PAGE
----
Consumer Payment Card News

Australian Economy Meltdown Continues as Card Spending Spirals Down

Australian

The Australian economy meltdown continues as consumers are pulling back on spending and credit card usage. Qantas, Coles and The Reject Shop all posted sharp declines in recent sales. The number of Australians saying things will get worse is rising.

Since March 2018, Aussie’s have cut up more than a million credit cards, based on the number of open accounts. All credit card metrics were in negative territory in June, according to analysis firm RAM Research.

Australian Credit Card Debt

Australians owed AU$51.4 billion in June, compared to a revised AU$51.0 billion for May and a revised AU$52.6 billion for June2018, for a YOY (year-on-year) decline of 2.3%, compared to a 2.5% YOY decline the previous month, according to figures released by the Reserve Bank of Australia.

Australians credit card limits also dropped 2.0% YOY in June to AU$149.3 billion, compared to $152.3 billion one-year ago.

The number of credit and charge card accounts dipped 1.8% YOY in June, compared to a 1.4% YOY decline in May. At end of June Australians held 15.77 million credit card accounts, compared to a revised 15.82 million in the prior month, and compared to a revised 16.06 million one-year ago.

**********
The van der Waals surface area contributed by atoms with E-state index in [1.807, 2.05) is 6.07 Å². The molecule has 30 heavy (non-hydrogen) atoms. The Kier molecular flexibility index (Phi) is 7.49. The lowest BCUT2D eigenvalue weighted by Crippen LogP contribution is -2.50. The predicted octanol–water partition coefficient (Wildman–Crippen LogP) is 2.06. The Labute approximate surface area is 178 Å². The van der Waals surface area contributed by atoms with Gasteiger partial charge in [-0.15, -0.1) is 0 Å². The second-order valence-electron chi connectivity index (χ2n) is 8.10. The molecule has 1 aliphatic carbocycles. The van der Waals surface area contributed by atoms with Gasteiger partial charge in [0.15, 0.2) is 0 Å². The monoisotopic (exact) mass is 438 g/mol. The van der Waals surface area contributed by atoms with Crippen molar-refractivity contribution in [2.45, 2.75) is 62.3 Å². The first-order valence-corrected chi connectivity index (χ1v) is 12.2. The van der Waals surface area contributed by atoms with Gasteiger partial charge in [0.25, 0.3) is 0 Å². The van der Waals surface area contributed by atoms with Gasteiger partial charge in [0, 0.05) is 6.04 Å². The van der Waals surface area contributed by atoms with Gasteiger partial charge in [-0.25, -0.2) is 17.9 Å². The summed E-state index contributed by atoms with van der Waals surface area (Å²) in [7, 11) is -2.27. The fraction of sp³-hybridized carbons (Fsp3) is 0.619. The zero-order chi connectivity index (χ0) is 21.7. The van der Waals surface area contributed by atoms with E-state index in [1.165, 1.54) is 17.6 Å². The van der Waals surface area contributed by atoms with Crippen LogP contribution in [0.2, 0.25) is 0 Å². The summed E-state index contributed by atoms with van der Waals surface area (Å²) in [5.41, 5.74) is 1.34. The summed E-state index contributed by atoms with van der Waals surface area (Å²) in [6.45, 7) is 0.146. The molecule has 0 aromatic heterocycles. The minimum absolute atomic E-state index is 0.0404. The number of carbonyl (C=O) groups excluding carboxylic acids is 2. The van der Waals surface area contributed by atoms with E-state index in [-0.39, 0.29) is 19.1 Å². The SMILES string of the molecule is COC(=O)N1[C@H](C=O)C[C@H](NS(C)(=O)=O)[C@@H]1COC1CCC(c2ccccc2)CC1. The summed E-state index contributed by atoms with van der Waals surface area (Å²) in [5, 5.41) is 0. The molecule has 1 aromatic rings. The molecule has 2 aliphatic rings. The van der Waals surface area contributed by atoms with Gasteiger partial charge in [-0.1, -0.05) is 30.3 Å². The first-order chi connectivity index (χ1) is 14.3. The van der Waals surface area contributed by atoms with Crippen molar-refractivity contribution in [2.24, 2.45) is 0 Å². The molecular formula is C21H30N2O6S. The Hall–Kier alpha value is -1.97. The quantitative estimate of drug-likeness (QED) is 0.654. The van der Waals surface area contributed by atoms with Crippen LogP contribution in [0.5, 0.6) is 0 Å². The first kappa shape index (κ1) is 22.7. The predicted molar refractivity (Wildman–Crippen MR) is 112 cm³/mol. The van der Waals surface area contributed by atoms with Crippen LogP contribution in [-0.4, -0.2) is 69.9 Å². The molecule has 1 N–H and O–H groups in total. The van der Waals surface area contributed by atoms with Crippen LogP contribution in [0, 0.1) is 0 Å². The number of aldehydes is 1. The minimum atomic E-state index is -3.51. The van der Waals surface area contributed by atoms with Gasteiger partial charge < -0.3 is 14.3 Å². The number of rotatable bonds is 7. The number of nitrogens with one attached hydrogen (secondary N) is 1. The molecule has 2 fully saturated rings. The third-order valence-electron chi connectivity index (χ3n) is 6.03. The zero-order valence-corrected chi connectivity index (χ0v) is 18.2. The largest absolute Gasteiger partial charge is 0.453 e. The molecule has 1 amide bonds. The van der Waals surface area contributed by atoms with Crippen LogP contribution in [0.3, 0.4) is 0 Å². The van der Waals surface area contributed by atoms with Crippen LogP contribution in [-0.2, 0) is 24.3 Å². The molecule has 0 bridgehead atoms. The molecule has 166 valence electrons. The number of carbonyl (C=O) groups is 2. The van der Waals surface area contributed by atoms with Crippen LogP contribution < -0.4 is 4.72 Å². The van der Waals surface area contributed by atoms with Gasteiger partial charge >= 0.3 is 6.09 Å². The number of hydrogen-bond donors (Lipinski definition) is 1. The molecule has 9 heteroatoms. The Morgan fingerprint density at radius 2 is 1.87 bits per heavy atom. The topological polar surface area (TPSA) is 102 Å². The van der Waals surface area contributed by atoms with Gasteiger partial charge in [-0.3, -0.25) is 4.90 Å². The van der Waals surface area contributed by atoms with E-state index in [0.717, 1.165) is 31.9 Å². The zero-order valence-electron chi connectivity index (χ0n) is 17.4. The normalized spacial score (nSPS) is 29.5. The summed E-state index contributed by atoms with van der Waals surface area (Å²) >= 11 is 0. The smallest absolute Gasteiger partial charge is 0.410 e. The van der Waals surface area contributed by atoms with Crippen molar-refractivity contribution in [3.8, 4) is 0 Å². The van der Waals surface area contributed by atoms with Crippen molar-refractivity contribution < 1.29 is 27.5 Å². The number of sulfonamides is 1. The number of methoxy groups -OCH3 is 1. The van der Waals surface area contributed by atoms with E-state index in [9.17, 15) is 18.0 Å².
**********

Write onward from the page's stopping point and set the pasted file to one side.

Australian Credit Card Spending

The amount of purchases in June dropped sharply (-4.9%) compared to one-year ago. Purchase dollar volume (PDV), or the amount of purchases charged to credit cards, decreased to AU$26.1 billion in June, compared to a revised AU$28.6 billion in May and a revised AU$27.3 billion for June 2018, according to figures compiled by CardData.

Cash dollar volume (CDV), or cash advances taken with a credit card, dropped 19.9% YOY in June, compared to a revised decline of 10.5% YOY decline in May. CDV posted at AU$561 million in June, compared to a revised AU$624 million in May and a revised AU$700 million for June 2018.

Australian Consumer Confidence

The weekly ANZ-Roy Morgan Australian Consumer Confidence index reveals 31% of Australians say they are “better off” in mid-August, compared to 34% in mid-July. About 21% of Aussies say they are “worse off over the same period, compared to 22% in Mid-July. About 36% of Australians say “bad times” lay ahead, compared to 30% one-month ago. ANZ notes improvements in sentiment toward current economic conditions were not strong enough to offset falls in the future sentiment of economic conditions.

Australian Overall Forecast

While Australian benefits somewhat from the escalation in the U.S.-China trade war, Goldman Sachs says GDP growth could be reduced by 50% in a worst-case scenario of China reducing its demand for Australia’s exports.

The overall Australian economy has plunged to its slowest YOY growth since the second half of 2009 as discretionary household spending continues to weaken. The jobless rate hovers around 5%, with slightly more than 500 new jobs were added in June. Australia is largely (60%) a services based economy.

Weak wage growth is a major culprit driving spending and credit card loan growth down. The consensus is Australia is very near a full-blown recession as the RBA is now considering the drastic measure of negative interest rates, like Europe, notes Robert McKinley, Senior Analyst for CardTrak, CardFlash and CardData.

Full Report

Full Monthly Report on Australia Consumer Credit and Spending from CardData is Available for Immediate Download

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All Figures Released and Revised as of 08/23/19

Source: Reserve Bank of Australia; CardData; RAM Research; ANZ Roy Morgan; CardFlash; CardTrak